We pushed out a couple of cool new features last night on Bloglines. First is ‘Keep New’, which lets you mark individual blog entries as unread. The second is ‘Related Feeds’, which are a list of feeds that are similar to the feed you’re reading. This compliments the Bloglines Recommendations, which are personalized for each user.
Also, there’s a great article on us in the San Jose Mercury News today (Yahoo link because the Merc changes URLs and puts things behind registration after a day).

Foo Camp 2004

I just got back from Foo Camp up in Sebastopol. I had a blast, and want to thank Tim O’Reilly and Marc Hedlund for the invite. The intellectual firepower there was amazing, and everyone was really friendly and open. Here are some pictures of the weekend by Mark Frauenfelder. I always love meeting Bloglines users and getting their feedback, and I was pleased to find that many of the attendees were indeed already Bloglines users.
Unlike many conferences, we actually got stuff done. Two things, in fact. First is the Feed Mesh idea, which is basically a federation of large RSS companies sharing blog update pings. The idea is to reduce the need for someone like Bloglines to poll a given feed on a regular basis. If we can reliably get notifications of when a given feed has been updated, we won’t need to poll it constantly. This will reduce the server/bandwidth load on feed providers.
The second idea that we came up with is the Vary ETag proposal. When an aggregator requests a feed, generally either the entire feed (usually 15 items) is returned, or nothing is returned (if the feed hasn’t changed). Generally, one item is added or updated in a feed, so when all 15 are returned, it’s a waste of bandwidth. This proposal introduces a way for servers to implement a change that would allow them to only serve up the new or updated items. And here’s the most important part of this proposal: the servers can do this with no changes required on the client side. If Blogger were to implement this, for example, they’d see an immediate savings in bandwidth. Same with any of the other large blog hosting sites. There have been other proposals, but they all require changes on the client side, which I consider to be a non-starter.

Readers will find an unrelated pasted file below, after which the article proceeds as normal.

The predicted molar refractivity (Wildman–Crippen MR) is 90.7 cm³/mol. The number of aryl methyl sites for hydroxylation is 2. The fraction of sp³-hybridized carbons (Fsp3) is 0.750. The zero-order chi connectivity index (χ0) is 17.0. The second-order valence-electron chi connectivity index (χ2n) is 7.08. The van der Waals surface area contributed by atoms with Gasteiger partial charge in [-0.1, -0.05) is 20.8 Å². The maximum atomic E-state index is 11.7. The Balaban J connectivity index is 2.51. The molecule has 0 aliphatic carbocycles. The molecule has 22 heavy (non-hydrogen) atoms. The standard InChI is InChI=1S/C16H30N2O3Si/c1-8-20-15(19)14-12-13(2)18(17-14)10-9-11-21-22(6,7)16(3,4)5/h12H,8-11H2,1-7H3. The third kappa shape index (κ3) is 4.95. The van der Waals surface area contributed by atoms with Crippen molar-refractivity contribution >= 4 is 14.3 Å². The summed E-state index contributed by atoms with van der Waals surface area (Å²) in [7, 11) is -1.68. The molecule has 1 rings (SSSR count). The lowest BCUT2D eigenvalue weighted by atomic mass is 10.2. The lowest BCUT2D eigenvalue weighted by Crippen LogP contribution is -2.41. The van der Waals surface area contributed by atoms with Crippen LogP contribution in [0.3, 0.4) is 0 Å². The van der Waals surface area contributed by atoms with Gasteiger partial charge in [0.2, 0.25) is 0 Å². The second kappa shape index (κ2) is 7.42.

Later, there was a session on designing the next-generation feed reader. Of course feed readers haven’t been around long enough to start talking about a ‘next-generation’, but several good ideas came out of this session as well. The session ended up being a bit Bloglines-specific, but I’m certainly not complaining. 🙂
Finally, this was the first time I’ve slept in a cubical since probably 1998. But this time it was for fun and not for work. And this time I had a comfortable inflatable bed.
What a fantastic weekend.

RSS Bandwidth Issues

The other day, on Scoble’s blog, he announced that MSDN was having problems keeping up with the bandwidth demands of RSS aggregators. Well, if Microsoft can’t handle it, then it’s definitely a problem, right? Many people have chimed in about solutions, mostly involving existing HTTP standards and reducing the size of the feeds served. These are all good ideas. I don’t have time to get into a lot of the technical stuff right now, but one really good recommendation is put forth by FeedDemon’s Nick Bradbury. I’ve recommended the exact same thing to a few people.
Another resource that’s being developed is Sam Ruby’s HTTP Best Practices. He’s applying his usual exceptional thoroughness to documenting the issues (I will always sing Sam’s praises, as his and Mark Pilgrim’s work on syndication test cases has been a tremendous asset to the community).
Unfortunately I don’t have time right now to talk more about this. But these resources should help sites that are having issues dealing with the load from aggregators.

Bloglines Is On Fire!

Really great quote from The RSS Weblog on a survey done of aggregator users:

    Bloglines is on fire. A ton of people use it and love it enough to evangelize it.

It’s true, and we’re grateful for our wonderful users. Our stats continue to show a ‘hockey stick’ growth curve. And of course we’ve got some really great new features on the way.